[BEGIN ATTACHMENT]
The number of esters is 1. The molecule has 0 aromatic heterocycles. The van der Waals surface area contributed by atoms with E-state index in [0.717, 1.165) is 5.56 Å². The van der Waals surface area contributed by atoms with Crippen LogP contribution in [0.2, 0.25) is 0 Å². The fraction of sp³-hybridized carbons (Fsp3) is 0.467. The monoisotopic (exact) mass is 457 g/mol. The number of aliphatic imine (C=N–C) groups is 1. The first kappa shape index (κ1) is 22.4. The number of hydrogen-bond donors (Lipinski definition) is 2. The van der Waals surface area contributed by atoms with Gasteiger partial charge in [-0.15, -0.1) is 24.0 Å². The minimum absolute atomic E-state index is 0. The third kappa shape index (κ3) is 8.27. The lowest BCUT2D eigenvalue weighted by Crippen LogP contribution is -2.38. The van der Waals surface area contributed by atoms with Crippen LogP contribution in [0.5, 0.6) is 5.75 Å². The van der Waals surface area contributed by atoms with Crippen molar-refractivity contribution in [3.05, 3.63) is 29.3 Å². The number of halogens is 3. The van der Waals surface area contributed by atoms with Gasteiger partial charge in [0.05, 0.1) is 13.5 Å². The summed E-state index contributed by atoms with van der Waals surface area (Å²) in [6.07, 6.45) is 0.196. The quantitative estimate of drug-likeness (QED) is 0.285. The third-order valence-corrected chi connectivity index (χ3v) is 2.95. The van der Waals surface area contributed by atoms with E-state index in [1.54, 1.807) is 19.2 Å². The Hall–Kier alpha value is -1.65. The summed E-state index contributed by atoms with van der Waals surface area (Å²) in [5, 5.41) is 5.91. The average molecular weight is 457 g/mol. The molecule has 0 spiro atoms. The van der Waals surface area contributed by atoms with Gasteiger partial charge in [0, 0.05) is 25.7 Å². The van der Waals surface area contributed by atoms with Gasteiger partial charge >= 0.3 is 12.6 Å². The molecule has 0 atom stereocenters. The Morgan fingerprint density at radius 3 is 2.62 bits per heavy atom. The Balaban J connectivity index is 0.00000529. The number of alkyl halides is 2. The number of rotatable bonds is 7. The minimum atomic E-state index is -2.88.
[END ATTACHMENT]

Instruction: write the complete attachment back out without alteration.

The number of esters is 1. The molecule has 0 aromatic heterocycles. The van der Waals surface area contributed by atoms with E-state index in [0.717, 1.165) is 5.56 Å². The van der Waals surface area contributed by atoms with Crippen LogP contribution in [0.2, 0.25) is 0 Å². The fraction of sp³-hybridized carbons (Fsp3) is 0.467. The monoisotopic (exact) mass is 457 g/mol. The number of aliphatic imine (C=N–C) groups is 1. The first kappa shape index (κ1) is 22.4. The number of hydrogen-bond donors (Lipinski definition) is 2. The van der Waals surface area contributed by atoms with Gasteiger partial charge in [-0.15, -0.1) is 24.0 Å². The minimum absolute atomic E-state index is 0. The third kappa shape index (κ3) is 8.27. The lowest BCUT2D eigenvalue weighted by Crippen LogP contribution is -2.38. The van der Waals surface area contributed by atoms with Crippen LogP contribution in [0.5, 0.6) is 5.75 Å². The van der Waals surface area contributed by atoms with Crippen molar-refractivity contribution in [3.05, 3.63) is 29.3 Å². The number of halogens is 3. The van der Waals surface area contributed by atoms with Gasteiger partial charge in [0.05, 0.1) is 13.5 Å². The summed E-state index contributed by atoms with van der Waals surface area (Å²) in [6.07, 6.45) is 0.196. The quantitative estimate of drug-likeness (QED) is 0.285. The third-order valence-corrected chi connectivity index (χ3v) is 2.95. The van der Waals surface area contributed by atoms with E-state index in [1.54, 1.807) is 19.2 Å². The Hall–Kier alpha value is -1.65. The summed E-state index contributed by atoms with van der Waals surface area (Å²) in [5, 5.41) is 5.91. The average molecular weight is 457 g/mol. The molecule has 0 spiro atoms. The van der Waals surface area contributed by atoms with Gasteiger partial charge in [0, 0.05) is 25.7 Å². The van der Waals surface area contributed by atoms with Gasteiger partial charge >= 0.3 is 12.6 Å². The molecule has 0 atom stereocenters. The Morgan fingerprint density at radius 3 is 2.62 bits per heavy atom. The Balaban J connectivity index is 0.00000529. The number of alkyl halides is 2. The number of rotatable bonds is 7. The minimum atomic E-state index is -2.88.